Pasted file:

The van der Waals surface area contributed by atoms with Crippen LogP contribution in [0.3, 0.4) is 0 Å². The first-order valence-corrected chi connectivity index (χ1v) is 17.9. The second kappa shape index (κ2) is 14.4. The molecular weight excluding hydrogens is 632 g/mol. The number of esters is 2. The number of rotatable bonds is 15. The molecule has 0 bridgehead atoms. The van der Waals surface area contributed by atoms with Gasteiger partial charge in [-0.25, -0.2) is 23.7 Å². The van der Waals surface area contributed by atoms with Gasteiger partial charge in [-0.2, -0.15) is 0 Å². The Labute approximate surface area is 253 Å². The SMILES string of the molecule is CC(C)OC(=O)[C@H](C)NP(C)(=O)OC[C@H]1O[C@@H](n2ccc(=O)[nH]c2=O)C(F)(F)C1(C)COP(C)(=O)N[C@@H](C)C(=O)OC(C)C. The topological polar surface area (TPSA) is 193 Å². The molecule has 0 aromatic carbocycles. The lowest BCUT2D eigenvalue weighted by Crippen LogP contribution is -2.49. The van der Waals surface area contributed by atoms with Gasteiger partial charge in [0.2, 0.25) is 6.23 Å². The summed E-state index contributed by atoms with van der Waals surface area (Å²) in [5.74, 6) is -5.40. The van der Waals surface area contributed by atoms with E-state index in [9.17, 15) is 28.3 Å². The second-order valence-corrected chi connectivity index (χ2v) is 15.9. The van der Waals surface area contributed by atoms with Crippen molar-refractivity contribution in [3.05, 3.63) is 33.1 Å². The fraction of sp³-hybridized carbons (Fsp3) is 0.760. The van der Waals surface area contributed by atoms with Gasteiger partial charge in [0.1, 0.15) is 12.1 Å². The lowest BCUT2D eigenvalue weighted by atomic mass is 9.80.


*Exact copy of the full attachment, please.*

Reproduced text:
The van der Waals surface area contributed by atoms with Crippen LogP contribution in [0.3, 0.4) is 0 Å². The first-order valence-corrected chi connectivity index (χ1v) is 17.9. The second kappa shape index (κ2) is 14.4. The molecular weight excluding hydrogens is 632 g/mol. The number of esters is 2. The number of rotatable bonds is 15. The molecule has 0 bridgehead atoms. The van der Waals surface area contributed by atoms with Gasteiger partial charge in [-0.25, -0.2) is 23.7 Å². The van der Waals surface area contributed by atoms with Gasteiger partial charge in [-0.2, -0.15) is 0 Å². The Labute approximate surface area is 253 Å². The SMILES string of the molecule is CC(C)OC(=O)[C@H](C)NP(C)(=O)OC[C@H]1O[C@@H](n2ccc(=O)[nH]c2=O)C(F)(F)C1(C)COP(C)(=O)N[C@@H](C)C(=O)OC(C)C. The topological polar surface area (TPSA) is 193 Å². The molecule has 0 aromatic carbocycles. The lowest BCUT2D eigenvalue weighted by Crippen LogP contribution is -2.49. The van der Waals surface area contributed by atoms with Gasteiger partial charge in [0.2, 0.25) is 6.23 Å². The summed E-state index contributed by atoms with van der Waals surface area (Å²) in [5.74, 6) is -5.40. The van der Waals surface area contributed by atoms with E-state index in [9.17, 15) is 28.3 Å². The second-order valence-corrected chi connectivity index (χ2v) is 15.9. The van der Waals surface area contributed by atoms with Crippen molar-refractivity contribution in [3.05, 3.63) is 33.1 Å². The fraction of sp³-hybridized carbons (Fsp3) is 0.760. The van der Waals surface area contributed by atoms with Gasteiger partial charge in [0.1, 0.15) is 12.1 Å². The lowest BCUT2D eigenvalue weighted by atomic mass is 9.80.